There's more to the South East than the City
23 April 2007
28 May 2013
25 March 2013
28 February 2014
8 August 2013
11 July 2013
Recruitment at all levels in the South East (excluding London) is becoming increasingly candidate-driven and ever-more competitive, yet firms in the provinces are enticing potential candidates from the City by accentuating the differences in working life, and we are no longer just talking about quality of life.
It would be disingenuous to say that the recruitment environment in the South East is still not very challenging, because it is. There are two main factors that continue to present difficulties to large firms from the South East. The first of these is the continuing recruitment merry-go-round for newly qualified solicitors and the fact that top firms are keeping an ever-tighter grip on their trainees, with most retaining up to 90 per cent of their intake after qualification.
Second, growing disillusionment in recent years among qualified lawyers has forced the hands of City firms, which have reviewed benefits packages and are now giving serious consideration to alternative progression routes.
Selling the better quality of life outside the City has long been a key weapon in the region's recruitment armoury and it is certainly a truism that working hours are shorter and the working environment less frenetic than the pressure cooker that is the City.
Another major draw in attracting City talent is the increased levels of responsibility and autonomy on offer in regional firms. Whether you are an associate or solicitor, there is always an opportunity to shape your work and manage an entire project from start to finish - a rarity at many City firms due to the size of most matters and the sheer number of people involved.
Associates in the City often bemoan the lack of progression opportunities and many comment favourably on the meritocratic nature of the top firms in the South East. This environment equips recruits with the soft skills as well as the technical skills to further their careers at an earlier stage than if they remained in the City. Lawyers are offered an alternative to the rigidity and conventions that often govern promotion at City practices.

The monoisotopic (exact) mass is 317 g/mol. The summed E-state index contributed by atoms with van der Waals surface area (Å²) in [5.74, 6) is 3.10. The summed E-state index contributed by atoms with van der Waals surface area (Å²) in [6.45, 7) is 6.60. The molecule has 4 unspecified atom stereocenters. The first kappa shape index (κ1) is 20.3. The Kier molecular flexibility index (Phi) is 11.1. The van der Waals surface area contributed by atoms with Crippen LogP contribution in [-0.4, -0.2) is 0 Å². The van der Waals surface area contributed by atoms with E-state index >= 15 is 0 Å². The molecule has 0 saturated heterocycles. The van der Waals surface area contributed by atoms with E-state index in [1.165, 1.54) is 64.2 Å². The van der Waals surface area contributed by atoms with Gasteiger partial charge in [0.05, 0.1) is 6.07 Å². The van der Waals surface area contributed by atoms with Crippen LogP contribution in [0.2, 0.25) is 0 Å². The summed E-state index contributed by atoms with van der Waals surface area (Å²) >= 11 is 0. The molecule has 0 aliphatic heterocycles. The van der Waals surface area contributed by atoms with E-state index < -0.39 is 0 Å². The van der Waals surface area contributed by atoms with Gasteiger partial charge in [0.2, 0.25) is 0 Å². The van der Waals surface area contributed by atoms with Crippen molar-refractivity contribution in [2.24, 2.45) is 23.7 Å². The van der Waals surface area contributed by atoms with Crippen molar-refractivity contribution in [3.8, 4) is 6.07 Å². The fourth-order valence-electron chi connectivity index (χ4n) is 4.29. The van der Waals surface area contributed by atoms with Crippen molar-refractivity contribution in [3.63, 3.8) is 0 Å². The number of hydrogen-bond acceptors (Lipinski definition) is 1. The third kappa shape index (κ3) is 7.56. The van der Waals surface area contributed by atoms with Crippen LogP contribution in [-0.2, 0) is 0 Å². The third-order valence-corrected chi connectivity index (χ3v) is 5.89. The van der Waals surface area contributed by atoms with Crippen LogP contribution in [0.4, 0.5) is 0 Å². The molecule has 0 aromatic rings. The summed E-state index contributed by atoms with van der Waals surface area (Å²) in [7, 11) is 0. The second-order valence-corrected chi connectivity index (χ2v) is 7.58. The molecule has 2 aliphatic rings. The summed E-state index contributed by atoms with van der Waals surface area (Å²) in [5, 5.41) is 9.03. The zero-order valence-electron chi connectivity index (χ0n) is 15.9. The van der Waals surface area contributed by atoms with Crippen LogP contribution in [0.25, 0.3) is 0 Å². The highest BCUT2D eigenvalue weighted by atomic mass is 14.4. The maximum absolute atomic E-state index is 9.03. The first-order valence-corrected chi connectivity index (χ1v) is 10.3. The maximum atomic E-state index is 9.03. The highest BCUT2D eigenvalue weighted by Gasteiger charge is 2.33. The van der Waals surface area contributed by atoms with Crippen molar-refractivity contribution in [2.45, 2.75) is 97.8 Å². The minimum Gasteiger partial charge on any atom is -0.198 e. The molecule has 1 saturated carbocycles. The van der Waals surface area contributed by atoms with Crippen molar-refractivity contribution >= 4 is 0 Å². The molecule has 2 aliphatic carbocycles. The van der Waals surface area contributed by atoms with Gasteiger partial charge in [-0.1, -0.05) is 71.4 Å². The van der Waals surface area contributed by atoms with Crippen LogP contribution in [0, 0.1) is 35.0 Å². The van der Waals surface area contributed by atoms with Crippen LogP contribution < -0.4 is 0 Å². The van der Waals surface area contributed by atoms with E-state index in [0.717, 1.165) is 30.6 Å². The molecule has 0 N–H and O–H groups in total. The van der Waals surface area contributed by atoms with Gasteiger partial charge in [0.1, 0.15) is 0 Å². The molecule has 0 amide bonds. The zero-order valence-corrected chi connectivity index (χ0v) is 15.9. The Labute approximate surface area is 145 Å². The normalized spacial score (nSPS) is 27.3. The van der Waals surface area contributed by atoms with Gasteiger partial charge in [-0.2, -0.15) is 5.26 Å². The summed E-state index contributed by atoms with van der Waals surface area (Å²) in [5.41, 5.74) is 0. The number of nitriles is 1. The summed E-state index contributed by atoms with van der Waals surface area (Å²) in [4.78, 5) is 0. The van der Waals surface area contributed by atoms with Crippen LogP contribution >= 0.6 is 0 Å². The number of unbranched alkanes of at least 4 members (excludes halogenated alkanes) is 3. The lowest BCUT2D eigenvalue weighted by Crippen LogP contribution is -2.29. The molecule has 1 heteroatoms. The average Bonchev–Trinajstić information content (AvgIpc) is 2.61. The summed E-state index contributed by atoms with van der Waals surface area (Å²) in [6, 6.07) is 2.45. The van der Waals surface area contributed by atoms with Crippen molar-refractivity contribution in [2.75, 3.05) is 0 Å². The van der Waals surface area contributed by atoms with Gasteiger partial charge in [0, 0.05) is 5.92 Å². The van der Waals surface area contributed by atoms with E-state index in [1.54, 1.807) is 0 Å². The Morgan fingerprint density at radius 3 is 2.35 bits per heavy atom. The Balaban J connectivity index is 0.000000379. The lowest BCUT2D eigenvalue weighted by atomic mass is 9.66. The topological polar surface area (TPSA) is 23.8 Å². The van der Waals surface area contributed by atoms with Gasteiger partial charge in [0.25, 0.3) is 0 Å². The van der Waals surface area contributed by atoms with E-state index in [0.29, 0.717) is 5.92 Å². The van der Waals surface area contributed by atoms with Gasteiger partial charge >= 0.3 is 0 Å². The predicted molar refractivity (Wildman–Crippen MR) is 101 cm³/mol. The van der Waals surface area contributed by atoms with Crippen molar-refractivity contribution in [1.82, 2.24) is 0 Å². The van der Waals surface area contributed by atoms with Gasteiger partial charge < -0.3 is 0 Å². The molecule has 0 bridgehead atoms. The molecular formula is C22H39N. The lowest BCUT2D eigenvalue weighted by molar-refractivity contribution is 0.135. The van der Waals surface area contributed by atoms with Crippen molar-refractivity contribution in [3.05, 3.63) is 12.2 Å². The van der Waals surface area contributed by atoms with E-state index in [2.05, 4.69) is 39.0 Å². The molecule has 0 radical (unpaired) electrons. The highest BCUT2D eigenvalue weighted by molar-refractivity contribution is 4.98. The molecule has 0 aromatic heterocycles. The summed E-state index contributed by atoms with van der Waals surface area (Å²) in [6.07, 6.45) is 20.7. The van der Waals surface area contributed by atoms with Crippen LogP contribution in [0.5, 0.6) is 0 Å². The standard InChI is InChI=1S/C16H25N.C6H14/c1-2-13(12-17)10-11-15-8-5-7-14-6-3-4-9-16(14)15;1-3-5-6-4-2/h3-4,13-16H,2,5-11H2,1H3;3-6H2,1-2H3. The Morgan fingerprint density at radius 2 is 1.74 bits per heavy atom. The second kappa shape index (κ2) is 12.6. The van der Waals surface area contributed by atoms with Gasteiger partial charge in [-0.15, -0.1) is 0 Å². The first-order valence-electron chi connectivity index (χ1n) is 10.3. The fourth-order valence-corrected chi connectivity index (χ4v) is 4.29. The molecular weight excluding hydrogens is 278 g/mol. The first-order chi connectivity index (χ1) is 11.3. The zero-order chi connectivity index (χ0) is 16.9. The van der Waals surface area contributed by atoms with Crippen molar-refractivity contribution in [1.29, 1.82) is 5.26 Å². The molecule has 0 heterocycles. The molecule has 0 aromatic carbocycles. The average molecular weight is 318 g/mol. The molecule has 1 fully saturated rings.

Heads of department in regional firms also benefit from these increased levels of autonomy. They feel empowered and buy into the entrepreneurial spirit of running their department, shaping its strategy, deciding on the type of work undertaken and getting the credit and satisfaction that comes from running a tight and successful ship. When people make partner at the South East's major firms they are, typically, not weighed down with intimidating billable hours targets and are allowed to focus on managing the department, delegating work to the most appropriate resource and formulating strategies to grow the business.
This approach has two main benefits:
•clear direction and leadership from the departmental principal; and
•solicitors and associates continue to gain the necessary experience that contributes to their professional development, which in turn enhances their own chances of progression.
For people looking to leave the City in the past, a cause of concern has been the quality of work available in the regions, but this is not the issue it once was. Yes, deals, transactions and instructions may be of smaller values, but as the Gatwick Diamond and the Thames Gateway continue to consolidate and develop their positions as major commercial centres outside London, we are finding that the quality of work on offer reflects this. The top firms in the South East can point to the fact that they are viewed as having City experience, but without City costs - an attractive proposition for many organisations.
The future is bright for the region as a whole and its law firms should be confident that this continued economic prosperity, allied to the unique benefits of working for a regional firm, will continue to act as a spur for City talent to move south.